While we may not have explicitly overruled Poll or Andros in the more than three decades since we issued those opinions, neither have we cited them for the proposition that Easterday asserts here. Poll is not completely dead, for it has been used as a shorthand term describing the standard of “willful failure” to pay that has been discussed in the context of child support. See United States v. Ballek, 170 F.3d 871, 874 (9th Cir.1999); H.R.Rep. No. 102-771, at 6 (1992). In the tax field, however, it now exists only as a nearly completely buried obstacle to traffic that generally has run over it or passed it by for more than thirty years.
The only remaining question is whether we are nevertheless bound by Poll because it has not been overruled by an en banc court. Generally, a panel opinion is binding on subsequent panels unless and until overruled by an en banc decision of this circuit. See, e.g., Ross Island Sand & Gravel v. Matson, 226 F.3d 1015, 1018 (9th Cir.2000) (per curiam) (“[A]bsent a rehearing en banc, we are without authority to overrule [controlling circuit precedent].”).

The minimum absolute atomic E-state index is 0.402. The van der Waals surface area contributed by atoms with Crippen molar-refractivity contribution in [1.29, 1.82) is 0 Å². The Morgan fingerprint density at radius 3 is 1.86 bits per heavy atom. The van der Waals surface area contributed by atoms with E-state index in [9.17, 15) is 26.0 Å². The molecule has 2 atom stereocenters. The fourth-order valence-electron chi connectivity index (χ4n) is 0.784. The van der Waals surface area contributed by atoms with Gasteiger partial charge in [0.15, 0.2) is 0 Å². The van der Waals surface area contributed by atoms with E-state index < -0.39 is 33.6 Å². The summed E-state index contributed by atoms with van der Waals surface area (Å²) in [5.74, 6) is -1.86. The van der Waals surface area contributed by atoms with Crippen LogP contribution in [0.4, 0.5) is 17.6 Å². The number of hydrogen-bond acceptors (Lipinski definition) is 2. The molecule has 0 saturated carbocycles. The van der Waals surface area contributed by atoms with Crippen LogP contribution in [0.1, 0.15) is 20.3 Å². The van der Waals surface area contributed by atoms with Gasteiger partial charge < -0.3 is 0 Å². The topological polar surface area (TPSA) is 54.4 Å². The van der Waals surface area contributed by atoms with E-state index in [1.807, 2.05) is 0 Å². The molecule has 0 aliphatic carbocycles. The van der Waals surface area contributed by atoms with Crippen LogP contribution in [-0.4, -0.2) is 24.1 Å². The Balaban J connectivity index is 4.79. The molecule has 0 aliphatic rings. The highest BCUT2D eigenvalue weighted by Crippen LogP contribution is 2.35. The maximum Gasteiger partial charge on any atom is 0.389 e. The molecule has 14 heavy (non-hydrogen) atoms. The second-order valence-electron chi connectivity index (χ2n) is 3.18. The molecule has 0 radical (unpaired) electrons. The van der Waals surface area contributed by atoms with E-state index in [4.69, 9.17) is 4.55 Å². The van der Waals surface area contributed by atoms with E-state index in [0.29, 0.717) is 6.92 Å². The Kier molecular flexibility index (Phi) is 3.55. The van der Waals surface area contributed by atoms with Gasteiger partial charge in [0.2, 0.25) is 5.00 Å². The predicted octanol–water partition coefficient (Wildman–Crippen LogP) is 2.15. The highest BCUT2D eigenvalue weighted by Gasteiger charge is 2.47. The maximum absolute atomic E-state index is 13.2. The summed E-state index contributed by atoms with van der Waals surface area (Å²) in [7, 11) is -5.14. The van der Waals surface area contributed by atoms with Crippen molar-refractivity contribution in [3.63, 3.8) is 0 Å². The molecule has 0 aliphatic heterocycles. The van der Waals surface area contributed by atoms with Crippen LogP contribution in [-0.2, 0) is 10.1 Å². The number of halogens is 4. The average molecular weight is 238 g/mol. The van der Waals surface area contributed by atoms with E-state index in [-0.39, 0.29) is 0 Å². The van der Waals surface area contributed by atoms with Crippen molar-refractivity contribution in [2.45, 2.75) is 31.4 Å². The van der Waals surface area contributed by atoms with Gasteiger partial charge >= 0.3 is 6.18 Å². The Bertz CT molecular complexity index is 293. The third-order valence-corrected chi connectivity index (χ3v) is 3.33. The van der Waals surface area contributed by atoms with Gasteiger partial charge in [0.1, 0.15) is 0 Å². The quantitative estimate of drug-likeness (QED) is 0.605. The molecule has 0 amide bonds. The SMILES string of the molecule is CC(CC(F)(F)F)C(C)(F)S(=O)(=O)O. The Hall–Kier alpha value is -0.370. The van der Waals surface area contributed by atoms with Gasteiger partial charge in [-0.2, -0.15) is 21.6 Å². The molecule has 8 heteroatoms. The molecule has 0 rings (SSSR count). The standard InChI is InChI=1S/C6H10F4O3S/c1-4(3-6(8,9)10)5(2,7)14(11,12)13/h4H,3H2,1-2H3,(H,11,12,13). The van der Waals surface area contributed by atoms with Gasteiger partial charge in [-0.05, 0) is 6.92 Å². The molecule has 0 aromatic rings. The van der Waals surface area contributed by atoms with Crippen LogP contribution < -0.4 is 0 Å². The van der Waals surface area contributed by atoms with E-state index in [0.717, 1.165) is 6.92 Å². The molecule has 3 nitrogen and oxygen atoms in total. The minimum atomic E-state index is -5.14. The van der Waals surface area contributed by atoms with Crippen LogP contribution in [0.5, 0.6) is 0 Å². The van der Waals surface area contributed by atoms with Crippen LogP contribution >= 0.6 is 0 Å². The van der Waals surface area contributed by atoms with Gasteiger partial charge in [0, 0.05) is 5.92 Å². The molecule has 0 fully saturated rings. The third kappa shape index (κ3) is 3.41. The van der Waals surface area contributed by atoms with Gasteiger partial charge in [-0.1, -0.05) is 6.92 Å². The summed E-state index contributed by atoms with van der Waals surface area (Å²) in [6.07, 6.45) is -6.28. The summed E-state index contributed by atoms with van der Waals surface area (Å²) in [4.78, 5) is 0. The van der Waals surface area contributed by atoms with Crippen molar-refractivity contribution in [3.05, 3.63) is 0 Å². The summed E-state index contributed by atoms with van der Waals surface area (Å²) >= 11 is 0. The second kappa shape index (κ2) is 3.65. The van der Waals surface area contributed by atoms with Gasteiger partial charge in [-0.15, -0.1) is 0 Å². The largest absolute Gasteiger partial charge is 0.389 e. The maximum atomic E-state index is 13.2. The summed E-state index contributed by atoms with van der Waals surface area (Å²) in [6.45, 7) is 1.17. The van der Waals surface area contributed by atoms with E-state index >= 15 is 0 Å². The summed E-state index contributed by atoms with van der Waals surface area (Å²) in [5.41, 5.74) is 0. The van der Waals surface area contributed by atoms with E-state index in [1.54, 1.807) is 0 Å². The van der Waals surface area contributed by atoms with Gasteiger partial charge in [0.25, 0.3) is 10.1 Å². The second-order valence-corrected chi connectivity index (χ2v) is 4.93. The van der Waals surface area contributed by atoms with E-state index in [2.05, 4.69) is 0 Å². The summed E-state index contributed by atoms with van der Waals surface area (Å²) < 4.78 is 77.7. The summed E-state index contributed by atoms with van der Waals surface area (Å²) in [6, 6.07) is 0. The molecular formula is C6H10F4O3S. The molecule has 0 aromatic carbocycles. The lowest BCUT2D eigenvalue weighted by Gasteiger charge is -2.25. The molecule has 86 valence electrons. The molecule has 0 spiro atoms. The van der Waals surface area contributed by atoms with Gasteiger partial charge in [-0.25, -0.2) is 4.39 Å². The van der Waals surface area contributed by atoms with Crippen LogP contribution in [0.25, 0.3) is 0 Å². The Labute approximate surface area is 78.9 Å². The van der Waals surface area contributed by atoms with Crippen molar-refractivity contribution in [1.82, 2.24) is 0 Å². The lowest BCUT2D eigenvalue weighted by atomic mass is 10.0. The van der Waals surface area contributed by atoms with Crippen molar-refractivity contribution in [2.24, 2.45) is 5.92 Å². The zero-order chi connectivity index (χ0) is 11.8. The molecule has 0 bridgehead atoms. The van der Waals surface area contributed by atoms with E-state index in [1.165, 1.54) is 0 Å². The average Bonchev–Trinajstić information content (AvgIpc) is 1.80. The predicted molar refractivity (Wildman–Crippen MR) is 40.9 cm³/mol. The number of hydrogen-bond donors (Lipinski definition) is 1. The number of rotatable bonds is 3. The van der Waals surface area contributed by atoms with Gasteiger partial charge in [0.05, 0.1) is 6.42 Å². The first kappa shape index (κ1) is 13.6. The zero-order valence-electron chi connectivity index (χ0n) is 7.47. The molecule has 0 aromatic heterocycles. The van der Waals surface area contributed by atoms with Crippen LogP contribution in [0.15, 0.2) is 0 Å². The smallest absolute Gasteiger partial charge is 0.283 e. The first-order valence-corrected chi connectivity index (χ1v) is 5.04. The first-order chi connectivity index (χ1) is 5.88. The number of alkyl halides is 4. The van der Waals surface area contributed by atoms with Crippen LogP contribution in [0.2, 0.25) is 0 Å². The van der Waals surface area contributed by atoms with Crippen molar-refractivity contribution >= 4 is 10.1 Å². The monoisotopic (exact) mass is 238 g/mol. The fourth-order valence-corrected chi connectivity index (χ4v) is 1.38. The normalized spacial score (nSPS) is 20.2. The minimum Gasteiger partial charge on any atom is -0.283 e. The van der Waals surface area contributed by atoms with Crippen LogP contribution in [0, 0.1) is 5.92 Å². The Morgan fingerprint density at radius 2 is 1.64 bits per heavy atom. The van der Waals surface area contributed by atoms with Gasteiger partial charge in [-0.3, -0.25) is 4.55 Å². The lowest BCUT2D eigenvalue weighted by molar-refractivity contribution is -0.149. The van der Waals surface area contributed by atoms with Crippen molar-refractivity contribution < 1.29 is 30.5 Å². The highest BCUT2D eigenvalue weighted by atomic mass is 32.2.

In Miller v. Gammie, 335 F.3d 889 (9th Cir.2003), we convened an en banc court to consider the question of when a panel decision may be overruled by intervening higher authority that, while not on an identical issue or expressly repudiating the panel decision, is inconsistent with its reasoning. We held that en banc review is not required to overturn a case where “intervening Supreme Court authority is clearly irreconcilable with our prior circuit authority.” Id. at 900. We explained that we must avoid inconsistencies between our decisions and the decisions of a court of last resort. We said:
We must recognize that we are an intermediate appellate court. A goal of our circuit's decisions, including panel and en banc decisions, must be to preserve the consistency of circuit law. The goal is codified in procedures governing en banc review. See 28 U.S.C. § 46; Fed. R.App. P. 35. That objective, however, must not be pursued at the expense of creating an inconsistency between our circuit decisions and the reasoning of state or federal authority embodied in a decision of a court of last resort.
We hold that the issues decided by the higher court need not be identical in order to be controlling. Rather, the relevant court of last resort must have undercut the theory or reasoning underlying the prior circuit precedent in such a way that the cases are clearly irreconcilable.